The hackers behind STRRAT have adopted a new infection technique to distribute its latest version, 1.6, as highlighted by Cyble Research And Intelligence Labs (CRIL) in their latest blog.
The technique presents a significant challenge for cybersecurity researchers and professionals, commencing with a spam email that includes a malevolent PDF file as an attachment.
Over the last few years, the threat actor behind the STRRAT has poured resources and research into the STRRAT to make it render new tactics and features to hide its presence and stay undetected in the victim systems’.
Version 1.6 of the software extends beyond its predecessors by incorporating two string obfuscation techniques. “This new method involves the distribution of STRRAT version 1.6, which utilizes two string obfuscation techniques”, reads the report by Cyble.
What is the STRRAT, and how does it leverage the new infection technique?
Cyble Research And Intelligence Labs (CRIL) conducted research revealing insights into the distribution of STRRAT version 1.6, which utilizes a novel infection technique.
The method employs a spam email campaign that deceives recipients by posing as a legitimate company. Within the email, an attached PDF file cleverly disguises itself as an invoice.
STRRAT and string obfuscation techniques
One of the notable advancements in STRRAT version 1.6 is the use of dual string obfuscation techniques, namely “Zelix KlassMaster (ZKM)” and “Allatori.”
String obfuscation is a popular technique proprietary software and applications use to protect intellectual property.
This technique is also used by threat actors and hackers who hide malware and other exploits in the target applications.
In both cases, this technique requires a bit manipulation over XOR operations to AES encryption. By leveraging this technique, the hackers behind STRRAT make the process to analyze and detect the malware difficult for security researchers, and even harder for users to detect it in their systems.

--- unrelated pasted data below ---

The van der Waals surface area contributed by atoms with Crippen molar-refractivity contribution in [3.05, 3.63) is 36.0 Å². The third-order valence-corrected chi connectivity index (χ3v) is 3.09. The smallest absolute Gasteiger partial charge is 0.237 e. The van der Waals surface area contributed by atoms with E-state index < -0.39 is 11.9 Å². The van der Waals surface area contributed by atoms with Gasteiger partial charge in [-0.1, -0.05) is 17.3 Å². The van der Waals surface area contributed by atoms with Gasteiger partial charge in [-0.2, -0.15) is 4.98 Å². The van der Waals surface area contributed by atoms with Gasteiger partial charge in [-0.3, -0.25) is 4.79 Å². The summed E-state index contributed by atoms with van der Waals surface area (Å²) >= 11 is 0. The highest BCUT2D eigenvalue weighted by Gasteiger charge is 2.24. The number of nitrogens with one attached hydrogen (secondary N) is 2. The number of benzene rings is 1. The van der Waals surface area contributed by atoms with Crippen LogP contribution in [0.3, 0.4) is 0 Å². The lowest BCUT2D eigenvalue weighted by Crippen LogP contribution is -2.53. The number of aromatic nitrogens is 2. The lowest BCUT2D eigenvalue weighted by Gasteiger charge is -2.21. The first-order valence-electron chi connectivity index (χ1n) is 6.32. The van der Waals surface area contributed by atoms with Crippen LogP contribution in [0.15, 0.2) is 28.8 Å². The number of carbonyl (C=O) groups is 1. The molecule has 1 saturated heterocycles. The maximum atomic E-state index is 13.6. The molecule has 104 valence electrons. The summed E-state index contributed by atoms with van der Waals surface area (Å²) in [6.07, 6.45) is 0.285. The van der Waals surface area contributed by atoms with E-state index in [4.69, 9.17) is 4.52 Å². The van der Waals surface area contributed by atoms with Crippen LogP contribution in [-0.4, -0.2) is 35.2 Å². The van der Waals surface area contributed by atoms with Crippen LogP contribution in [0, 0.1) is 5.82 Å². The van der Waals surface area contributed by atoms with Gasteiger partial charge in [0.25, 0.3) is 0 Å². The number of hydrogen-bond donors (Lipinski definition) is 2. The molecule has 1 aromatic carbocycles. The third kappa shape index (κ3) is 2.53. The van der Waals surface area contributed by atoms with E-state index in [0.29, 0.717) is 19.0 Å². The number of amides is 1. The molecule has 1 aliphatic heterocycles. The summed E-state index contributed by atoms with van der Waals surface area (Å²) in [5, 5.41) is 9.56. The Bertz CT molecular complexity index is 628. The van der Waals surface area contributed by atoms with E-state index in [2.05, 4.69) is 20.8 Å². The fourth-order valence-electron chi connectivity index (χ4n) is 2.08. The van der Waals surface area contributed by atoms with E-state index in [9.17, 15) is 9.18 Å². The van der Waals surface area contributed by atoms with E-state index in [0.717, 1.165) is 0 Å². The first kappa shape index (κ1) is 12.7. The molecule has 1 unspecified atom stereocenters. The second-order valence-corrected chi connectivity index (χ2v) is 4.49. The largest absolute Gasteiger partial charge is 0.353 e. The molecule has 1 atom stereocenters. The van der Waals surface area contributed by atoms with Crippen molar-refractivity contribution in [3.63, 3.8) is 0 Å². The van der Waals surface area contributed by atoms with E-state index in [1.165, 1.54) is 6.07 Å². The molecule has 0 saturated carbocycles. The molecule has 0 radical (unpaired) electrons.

The techniques of STRRAT
Moreover, to persist in the victim system, STRRAT creates a task scheduler entry using “Skype”. This persistence mechanism ensures the malware remains active even after the system reboots.
The updated version of STRRAT uses the features and commands from its previous versions, including the ability to target internet browsers like Chrome, Firefox, and Internet Explorer.
With these new features and its classic functionalities, STRRAT can also target multiple email clients, including widely used ones such as Outlook, Thunderbird, and Foxmail.
The malware’s primary goals involve stealing sensitive information through activities like keylogging and credential pilfering from web browsers and email clients.
Over 70 samples of STRRAT version 1.6 in the wild indicate an active and ongoing campaign by threat actors. The continuous evolution of STRRAT, particularly with the introduction of version 1.6, is another instance that showcases the determination of threat actors to refine their tactics and evade detection.
Integrating dual obfuscation methods makes it even more challenging for cybersecurity experts to dissect the malware’s code and understand its full capabilities.
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